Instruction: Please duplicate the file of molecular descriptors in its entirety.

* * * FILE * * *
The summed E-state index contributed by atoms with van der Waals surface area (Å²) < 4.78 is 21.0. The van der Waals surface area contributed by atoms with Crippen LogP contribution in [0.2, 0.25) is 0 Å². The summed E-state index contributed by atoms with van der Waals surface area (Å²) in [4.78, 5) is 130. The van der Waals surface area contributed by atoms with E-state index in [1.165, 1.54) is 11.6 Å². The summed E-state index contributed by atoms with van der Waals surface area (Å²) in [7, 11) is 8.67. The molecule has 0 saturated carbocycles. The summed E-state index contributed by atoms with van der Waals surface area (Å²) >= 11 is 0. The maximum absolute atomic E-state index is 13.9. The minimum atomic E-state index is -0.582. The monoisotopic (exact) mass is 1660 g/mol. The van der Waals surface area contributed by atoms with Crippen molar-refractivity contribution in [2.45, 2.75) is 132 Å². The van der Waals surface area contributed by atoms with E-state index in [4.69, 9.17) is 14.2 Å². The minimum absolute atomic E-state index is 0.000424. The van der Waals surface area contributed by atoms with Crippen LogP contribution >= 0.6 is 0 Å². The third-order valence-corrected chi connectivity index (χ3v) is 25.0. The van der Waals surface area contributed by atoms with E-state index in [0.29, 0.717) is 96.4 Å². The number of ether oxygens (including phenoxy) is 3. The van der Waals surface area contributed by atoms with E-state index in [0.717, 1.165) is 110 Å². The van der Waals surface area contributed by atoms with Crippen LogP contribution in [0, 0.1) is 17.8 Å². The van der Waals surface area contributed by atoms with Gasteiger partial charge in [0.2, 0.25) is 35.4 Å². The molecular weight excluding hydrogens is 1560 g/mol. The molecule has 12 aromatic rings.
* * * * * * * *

The summed E-state index contributed by atoms with van der Waals surface area (Å²) < 4.78 is 21.0. The van der Waals surface area contributed by atoms with Crippen LogP contribution in [0.2, 0.25) is 0 Å². The summed E-state index contributed by atoms with van der Waals surface area (Å²) in [4.78, 5) is 130. The van der Waals surface area contributed by atoms with E-state index in [1.165, 1.54) is 11.6 Å². The summed E-state index contributed by atoms with van der Waals surface area (Å²) in [7, 11) is 8.67. The molecule has 0 saturated carbocycles. The summed E-state index contributed by atoms with van der Waals surface area (Å²) >= 11 is 0. The maximum absolute atomic E-state index is 13.9. The minimum atomic E-state index is -0.582. The monoisotopic (exact) mass is 1660 g/mol. The van der Waals surface area contributed by atoms with Crippen molar-refractivity contribution in [2.45, 2.75) is 132 Å². The van der Waals surface area contributed by atoms with E-state index in [4.69, 9.17) is 14.2 Å². The minimum absolute atomic E-state index is 0.000424. The van der Waals surface area contributed by atoms with Crippen LogP contribution >= 0.6 is 0 Å². The third-order valence-corrected chi connectivity index (χ3v) is 25.0. The van der Waals surface area contributed by atoms with E-state index in [0.29, 0.717) is 96.4 Å². The number of ether oxygens (including phenoxy) is 3. The van der Waals surface area contributed by atoms with E-state index in [0.717, 1.165) is 110 Å². The van der Waals surface area contributed by atoms with Crippen LogP contribution in [0, 0.1) is 17.8 Å². The van der Waals surface area contributed by atoms with Gasteiger partial charge in [0.2, 0.25) is 35.4 Å². The molecular weight excluding hydrogens is 1560 g/mol. The molecule has 12 aromatic rings.